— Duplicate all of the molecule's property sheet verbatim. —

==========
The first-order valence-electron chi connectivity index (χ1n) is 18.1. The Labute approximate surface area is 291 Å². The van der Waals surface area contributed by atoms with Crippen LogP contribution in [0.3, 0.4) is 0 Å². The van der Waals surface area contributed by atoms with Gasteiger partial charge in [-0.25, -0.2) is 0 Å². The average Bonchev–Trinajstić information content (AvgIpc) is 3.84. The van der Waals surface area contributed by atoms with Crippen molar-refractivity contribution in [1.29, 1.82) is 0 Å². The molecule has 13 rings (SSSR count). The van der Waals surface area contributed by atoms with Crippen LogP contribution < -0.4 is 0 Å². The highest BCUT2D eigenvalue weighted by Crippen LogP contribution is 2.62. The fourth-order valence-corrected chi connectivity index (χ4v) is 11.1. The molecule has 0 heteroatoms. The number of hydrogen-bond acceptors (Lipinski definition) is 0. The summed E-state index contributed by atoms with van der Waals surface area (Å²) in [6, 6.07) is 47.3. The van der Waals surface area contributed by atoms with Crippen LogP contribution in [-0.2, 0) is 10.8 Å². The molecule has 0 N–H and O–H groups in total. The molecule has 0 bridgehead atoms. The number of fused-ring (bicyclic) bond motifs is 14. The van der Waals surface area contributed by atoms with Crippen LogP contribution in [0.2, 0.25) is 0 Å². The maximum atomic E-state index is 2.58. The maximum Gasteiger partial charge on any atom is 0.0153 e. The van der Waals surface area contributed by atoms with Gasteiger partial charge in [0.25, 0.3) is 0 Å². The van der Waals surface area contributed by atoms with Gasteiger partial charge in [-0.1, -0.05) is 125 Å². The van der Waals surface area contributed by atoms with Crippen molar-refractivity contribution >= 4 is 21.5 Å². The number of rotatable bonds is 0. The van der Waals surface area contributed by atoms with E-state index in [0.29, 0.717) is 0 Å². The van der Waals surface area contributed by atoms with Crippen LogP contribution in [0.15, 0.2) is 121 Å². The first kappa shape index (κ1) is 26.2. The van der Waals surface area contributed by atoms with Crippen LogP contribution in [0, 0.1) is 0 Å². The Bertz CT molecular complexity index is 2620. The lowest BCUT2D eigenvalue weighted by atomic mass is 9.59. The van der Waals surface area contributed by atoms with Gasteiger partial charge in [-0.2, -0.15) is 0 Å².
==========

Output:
The first-order valence-electron chi connectivity index (χ1n) is 18.1. The Labute approximate surface area is 291 Å². The van der Waals surface area contributed by atoms with Crippen LogP contribution in [0.3, 0.4) is 0 Å². The van der Waals surface area contributed by atoms with Gasteiger partial charge in [-0.25, -0.2) is 0 Å². The average Bonchev–Trinajstić information content (AvgIpc) is 3.84. The van der Waals surface area contributed by atoms with Crippen molar-refractivity contribution in [1.29, 1.82) is 0 Å². The molecule has 13 rings (SSSR count). The van der Waals surface area contributed by atoms with Crippen LogP contribution < -0.4 is 0 Å². The highest BCUT2D eigenvalue weighted by Crippen LogP contribution is 2.62. The fourth-order valence-corrected chi connectivity index (χ4v) is 11.1. The molecule has 0 heteroatoms. The number of hydrogen-bond acceptors (Lipinski definition) is 0. The summed E-state index contributed by atoms with van der Waals surface area (Å²) in [6, 6.07) is 47.3. The van der Waals surface area contributed by atoms with Crippen LogP contribution in [-0.2, 0) is 10.8 Å². The molecule has 0 N–H and O–H groups in total. The molecule has 0 bridgehead atoms. The number of fused-ring (bicyclic) bond motifs is 14. The van der Waals surface area contributed by atoms with Crippen LogP contribution in [0.2, 0.25) is 0 Å². The maximum atomic E-state index is 2.58. The maximum Gasteiger partial charge on any atom is 0.0153 e. The van der Waals surface area contributed by atoms with Gasteiger partial charge in [0.25, 0.3) is 0 Å². The van der Waals surface area contributed by atoms with Gasteiger partial charge in [-0.1, -0.05) is 125 Å². The van der Waals surface area contributed by atoms with Crippen molar-refractivity contribution >= 4 is 21.5 Å². The number of rotatable bonds is 0. The van der Waals surface area contributed by atoms with E-state index in [0.29, 0.717) is 0 Å². The van der Waals surface area contributed by atoms with Crippen LogP contribution in [0.15, 0.2) is 121 Å². The first kappa shape index (κ1) is 26.2. The van der Waals surface area contributed by atoms with Crippen LogP contribution in [0, 0.1) is 0 Å². The Bertz CT molecular complexity index is 2620. The lowest BCUT2D eigenvalue weighted by atomic mass is 9.59. The van der Waals surface area contributed by atoms with Gasteiger partial charge in [-0.2, -0.15) is 0 Å².